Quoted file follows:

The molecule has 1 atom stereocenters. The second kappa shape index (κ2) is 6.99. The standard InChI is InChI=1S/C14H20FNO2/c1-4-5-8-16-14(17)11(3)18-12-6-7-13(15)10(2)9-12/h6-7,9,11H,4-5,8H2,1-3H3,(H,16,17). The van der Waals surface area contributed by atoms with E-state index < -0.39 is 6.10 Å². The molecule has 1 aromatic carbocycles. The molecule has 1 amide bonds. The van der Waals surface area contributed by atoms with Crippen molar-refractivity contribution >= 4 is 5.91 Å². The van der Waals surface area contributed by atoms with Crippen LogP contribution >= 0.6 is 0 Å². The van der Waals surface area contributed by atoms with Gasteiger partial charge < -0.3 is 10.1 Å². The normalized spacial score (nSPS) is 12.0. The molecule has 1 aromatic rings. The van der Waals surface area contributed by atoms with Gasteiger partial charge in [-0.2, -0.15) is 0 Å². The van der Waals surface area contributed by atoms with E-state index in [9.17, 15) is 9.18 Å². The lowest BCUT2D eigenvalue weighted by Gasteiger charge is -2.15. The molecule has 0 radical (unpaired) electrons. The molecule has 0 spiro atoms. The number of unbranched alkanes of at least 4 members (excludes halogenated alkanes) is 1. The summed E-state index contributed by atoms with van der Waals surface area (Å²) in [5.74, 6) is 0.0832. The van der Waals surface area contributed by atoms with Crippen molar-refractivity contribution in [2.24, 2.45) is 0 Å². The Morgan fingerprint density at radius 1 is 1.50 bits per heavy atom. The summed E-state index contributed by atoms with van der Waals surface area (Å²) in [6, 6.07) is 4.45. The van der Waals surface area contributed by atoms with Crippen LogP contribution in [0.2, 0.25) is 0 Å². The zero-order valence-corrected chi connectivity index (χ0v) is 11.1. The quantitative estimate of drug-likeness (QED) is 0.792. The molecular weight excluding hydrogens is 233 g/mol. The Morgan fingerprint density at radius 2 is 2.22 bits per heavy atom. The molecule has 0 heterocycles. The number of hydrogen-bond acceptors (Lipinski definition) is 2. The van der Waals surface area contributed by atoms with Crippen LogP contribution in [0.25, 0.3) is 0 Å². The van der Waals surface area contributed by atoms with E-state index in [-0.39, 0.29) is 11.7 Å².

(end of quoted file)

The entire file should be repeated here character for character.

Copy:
The molecule has 1 atom stereocenters. The second kappa shape index (κ2) is 6.99. The standard InChI is InChI=1S/C14H20FNO2/c1-4-5-8-16-14(17)11(3)18-12-6-7-13(15)10(2)9-12/h6-7,9,11H,4-5,8H2,1-3H3,(H,16,17). The van der Waals surface area contributed by atoms with E-state index < -0.39 is 6.10 Å². The molecule has 1 aromatic carbocycles. The molecule has 1 amide bonds. The van der Waals surface area contributed by atoms with Crippen molar-refractivity contribution >= 4 is 5.91 Å². The van der Waals surface area contributed by atoms with Crippen LogP contribution >= 0.6 is 0 Å². The van der Waals surface area contributed by atoms with Gasteiger partial charge < -0.3 is 10.1 Å². The normalized spacial score (nSPS) is 12.0. The molecule has 1 aromatic rings. The van der Waals surface area contributed by atoms with Gasteiger partial charge in [-0.2, -0.15) is 0 Å². The van der Waals surface area contributed by atoms with E-state index in [9.17, 15) is 9.18 Å². The lowest BCUT2D eigenvalue weighted by Gasteiger charge is -2.15. The molecule has 0 radical (unpaired) electrons. The molecule has 0 spiro atoms. The number of unbranched alkanes of at least 4 members (excludes halogenated alkanes) is 1. The summed E-state index contributed by atoms with van der Waals surface area (Å²) in [5.74, 6) is 0.0832. The van der Waals surface area contributed by atoms with Crippen molar-refractivity contribution in [2.24, 2.45) is 0 Å². The Morgan fingerprint density at radius 1 is 1.50 bits per heavy atom. The summed E-state index contributed by atoms with van der Waals surface area (Å²) in [6, 6.07) is 4.45. The van der Waals surface area contributed by atoms with Crippen LogP contribution in [0.2, 0.25) is 0 Å². The zero-order valence-corrected chi connectivity index (χ0v) is 11.1. The quantitative estimate of drug-likeness (QED) is 0.792. The molecular weight excluding hydrogens is 233 g/mol. The Morgan fingerprint density at radius 2 is 2.22 bits per heavy atom. The molecule has 0 heterocycles. The number of hydrogen-bond acceptors (Lipinski definition) is 2. The van der Waals surface area contributed by atoms with Crippen LogP contribution in [0.25, 0.3) is 0 Å². The van der Waals surface area contributed by atoms with E-state index in [-0.39, 0.29) is 11.7 Å².